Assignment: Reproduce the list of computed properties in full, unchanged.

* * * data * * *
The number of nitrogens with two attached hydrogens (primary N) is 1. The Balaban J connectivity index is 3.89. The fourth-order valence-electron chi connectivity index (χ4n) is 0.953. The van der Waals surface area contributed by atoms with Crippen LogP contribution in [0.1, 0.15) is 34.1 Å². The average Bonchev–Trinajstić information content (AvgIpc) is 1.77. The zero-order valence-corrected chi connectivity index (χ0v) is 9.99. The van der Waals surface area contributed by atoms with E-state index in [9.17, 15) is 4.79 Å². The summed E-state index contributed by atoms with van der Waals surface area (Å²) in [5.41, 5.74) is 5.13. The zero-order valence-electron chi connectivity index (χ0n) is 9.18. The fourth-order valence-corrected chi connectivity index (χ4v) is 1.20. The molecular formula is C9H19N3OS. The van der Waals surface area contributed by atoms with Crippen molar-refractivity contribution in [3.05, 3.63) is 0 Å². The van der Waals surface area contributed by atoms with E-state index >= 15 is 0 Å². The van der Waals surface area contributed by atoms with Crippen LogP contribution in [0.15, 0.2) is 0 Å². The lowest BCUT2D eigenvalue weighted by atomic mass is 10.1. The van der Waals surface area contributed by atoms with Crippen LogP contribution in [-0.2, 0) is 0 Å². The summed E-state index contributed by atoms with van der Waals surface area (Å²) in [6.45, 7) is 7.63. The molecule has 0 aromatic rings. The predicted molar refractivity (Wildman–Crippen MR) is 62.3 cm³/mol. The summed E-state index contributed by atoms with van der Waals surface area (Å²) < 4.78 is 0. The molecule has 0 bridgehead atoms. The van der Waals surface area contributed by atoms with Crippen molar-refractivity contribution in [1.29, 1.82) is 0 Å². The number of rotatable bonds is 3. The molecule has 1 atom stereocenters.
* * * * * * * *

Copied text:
The number of nitrogens with two attached hydrogens (primary N) is 1. The Balaban J connectivity index is 3.89. The fourth-order valence-electron chi connectivity index (χ4n) is 0.953. The van der Waals surface area contributed by atoms with Crippen LogP contribution in [0.1, 0.15) is 34.1 Å². The average Bonchev–Trinajstić information content (AvgIpc) is 1.77. The zero-order valence-corrected chi connectivity index (χ0v) is 9.99. The van der Waals surface area contributed by atoms with E-state index in [9.17, 15) is 4.79 Å². The summed E-state index contributed by atoms with van der Waals surface area (Å²) in [5.41, 5.74) is 5.13. The zero-order valence-electron chi connectivity index (χ0n) is 9.18. The fourth-order valence-corrected chi connectivity index (χ4v) is 1.20. The molecular formula is C9H19N3OS. The van der Waals surface area contributed by atoms with Crippen molar-refractivity contribution in [3.05, 3.63) is 0 Å². The van der Waals surface area contributed by atoms with E-state index >= 15 is 0 Å². The van der Waals surface area contributed by atoms with Crippen LogP contribution in [0.15, 0.2) is 0 Å². The lowest BCUT2D eigenvalue weighted by atomic mass is 10.1. The van der Waals surface area contributed by atoms with Crippen LogP contribution in [-0.2, 0) is 0 Å². The summed E-state index contributed by atoms with van der Waals surface area (Å²) in [6.45, 7) is 7.63. The molecule has 0 aromatic rings. The predicted molar refractivity (Wildman–Crippen MR) is 62.3 cm³/mol. The summed E-state index contributed by atoms with van der Waals surface area (Å²) < 4.78 is 0. The molecule has 0 bridgehead atoms. The van der Waals surface area contributed by atoms with Crippen molar-refractivity contribution in [1.29, 1.82) is 0 Å². The number of rotatable bonds is 3. The molecule has 1 atom stereocenters.